# Correct lift but wrong pressure drag - possible?

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 July 26, 2007, 23:39 Correct lift but wrong pressure drag - possible? #1 zx Guest   Posts: n/a I'm simulating the flow past a cylinder using the immersed boundary mtd. I tried to calculate the lift and drag variation at Re=185 and 40 Comparing with my old structured grid and other papers, the lift is similar. Viscous lift is small so it's mainly pressure lift. But the drag is smaller than the correct answer, about 0.5-0.7 of it. On comparison, the viscous drag is about the same, but the pressure drag is much less than the correct answer. Is this possible? Correct pressure lift but wrong pressure drag... or is it more likely that my post processing is wrong somewhere. Just would like to know which direction I should be heading... Thanks...

 July 27, 2007, 01:13 Re: Correct lift but wrong pressure drag - possibl #2 zx Guest   Posts: n/a I've also compare the pressure coefficient. The paper I had had a graph of the Cp around the cylinder at Re=40. The x axis is from 0 to 180deg. Since cylinder flow at Re=40 is a symmetrical one, can I assume that the graph from -180 to 0deg will be a mirror image of the graph from 0 to 180deg? My graph from -180 to 180deg has the part from around 30 to 180deg similar to the paper's graph. However, from -180 to 30deg, my graph is not smooth and there's some zig-zag. Does it mean that my evaluation of pressure is wrong somewhere?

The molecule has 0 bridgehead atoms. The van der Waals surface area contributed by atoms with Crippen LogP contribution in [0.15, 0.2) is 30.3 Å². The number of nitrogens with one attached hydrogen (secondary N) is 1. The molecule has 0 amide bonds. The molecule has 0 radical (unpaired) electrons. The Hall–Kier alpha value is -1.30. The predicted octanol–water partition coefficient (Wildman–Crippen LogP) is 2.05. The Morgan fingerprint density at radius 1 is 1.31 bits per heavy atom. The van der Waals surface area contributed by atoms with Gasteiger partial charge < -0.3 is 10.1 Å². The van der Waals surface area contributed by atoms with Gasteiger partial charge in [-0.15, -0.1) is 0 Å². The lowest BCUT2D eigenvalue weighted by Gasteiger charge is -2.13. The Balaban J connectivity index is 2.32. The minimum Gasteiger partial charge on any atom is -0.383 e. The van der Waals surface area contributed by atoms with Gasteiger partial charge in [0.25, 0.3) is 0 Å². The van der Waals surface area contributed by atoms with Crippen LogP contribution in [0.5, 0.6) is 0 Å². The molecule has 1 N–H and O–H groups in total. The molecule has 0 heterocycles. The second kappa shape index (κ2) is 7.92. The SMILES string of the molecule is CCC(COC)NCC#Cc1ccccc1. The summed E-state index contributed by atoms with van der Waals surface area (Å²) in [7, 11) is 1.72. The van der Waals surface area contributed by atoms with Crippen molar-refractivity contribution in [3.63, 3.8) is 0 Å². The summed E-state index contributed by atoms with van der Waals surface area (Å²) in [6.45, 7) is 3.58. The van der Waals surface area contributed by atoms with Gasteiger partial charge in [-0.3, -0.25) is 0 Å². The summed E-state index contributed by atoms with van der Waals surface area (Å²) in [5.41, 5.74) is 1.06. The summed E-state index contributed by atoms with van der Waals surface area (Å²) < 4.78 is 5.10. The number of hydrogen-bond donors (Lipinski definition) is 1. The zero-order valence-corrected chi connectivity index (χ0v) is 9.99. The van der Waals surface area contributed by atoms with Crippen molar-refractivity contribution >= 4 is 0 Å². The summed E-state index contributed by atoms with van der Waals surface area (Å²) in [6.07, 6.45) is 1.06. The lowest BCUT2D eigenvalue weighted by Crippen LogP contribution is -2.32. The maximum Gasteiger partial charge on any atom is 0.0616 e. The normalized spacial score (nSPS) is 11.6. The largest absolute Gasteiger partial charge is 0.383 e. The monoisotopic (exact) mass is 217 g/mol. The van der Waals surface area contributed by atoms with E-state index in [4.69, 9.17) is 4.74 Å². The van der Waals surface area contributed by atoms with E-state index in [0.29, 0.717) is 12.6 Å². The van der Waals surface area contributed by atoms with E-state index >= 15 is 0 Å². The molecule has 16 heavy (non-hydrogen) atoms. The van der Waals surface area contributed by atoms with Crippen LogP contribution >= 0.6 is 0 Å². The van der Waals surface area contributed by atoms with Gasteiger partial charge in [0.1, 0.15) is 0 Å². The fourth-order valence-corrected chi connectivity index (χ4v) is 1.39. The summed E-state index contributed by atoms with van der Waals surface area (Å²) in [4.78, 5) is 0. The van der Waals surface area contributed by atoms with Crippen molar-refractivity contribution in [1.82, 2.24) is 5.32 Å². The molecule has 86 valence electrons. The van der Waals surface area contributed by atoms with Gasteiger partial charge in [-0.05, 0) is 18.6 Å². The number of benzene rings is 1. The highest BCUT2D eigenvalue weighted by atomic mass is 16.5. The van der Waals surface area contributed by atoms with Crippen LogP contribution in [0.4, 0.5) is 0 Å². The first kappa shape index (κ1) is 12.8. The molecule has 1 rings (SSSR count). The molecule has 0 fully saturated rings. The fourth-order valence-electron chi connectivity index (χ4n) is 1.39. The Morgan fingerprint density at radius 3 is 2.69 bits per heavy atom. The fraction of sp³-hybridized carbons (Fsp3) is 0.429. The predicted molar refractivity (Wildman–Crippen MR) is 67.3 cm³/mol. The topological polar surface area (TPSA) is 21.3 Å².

July 27, 2007, 08:10 Re: Correct lift but wrong pressure drag - possibl #3 Lionel S. Guest   Posts: n/a "Correct pressure lift but wrong pressure drag" I'm sorry I didn't read all your message, but generally drag is more difficult to compute because this involves second derivatives (the shear stress of the fluid). I think that it's a very common problem. I would advice using a finer mesh in the boundary layer to get good results.

 July 27, 2007, 08:56 Re: Correct lift but wrong pressure drag - possibl #4 ag Guest   Posts: n/a Since lift and drag are integrated quantities it is possible to compute one correctly and screw the other up using the correct pressure field. My first thought would be that you have an error in your drag computation. Can you verify that the pressure field is correct?

 July 27, 2007, 23:38 Re: Correct lift but wrong pressure drag - possibl #5 zx Guest   Posts: n/a Ya thanks. On comparing the pressure coefficient, I figured that the pressure calculation's wrong somewhere (has to do with angle). I've now corrected it and it's working fine.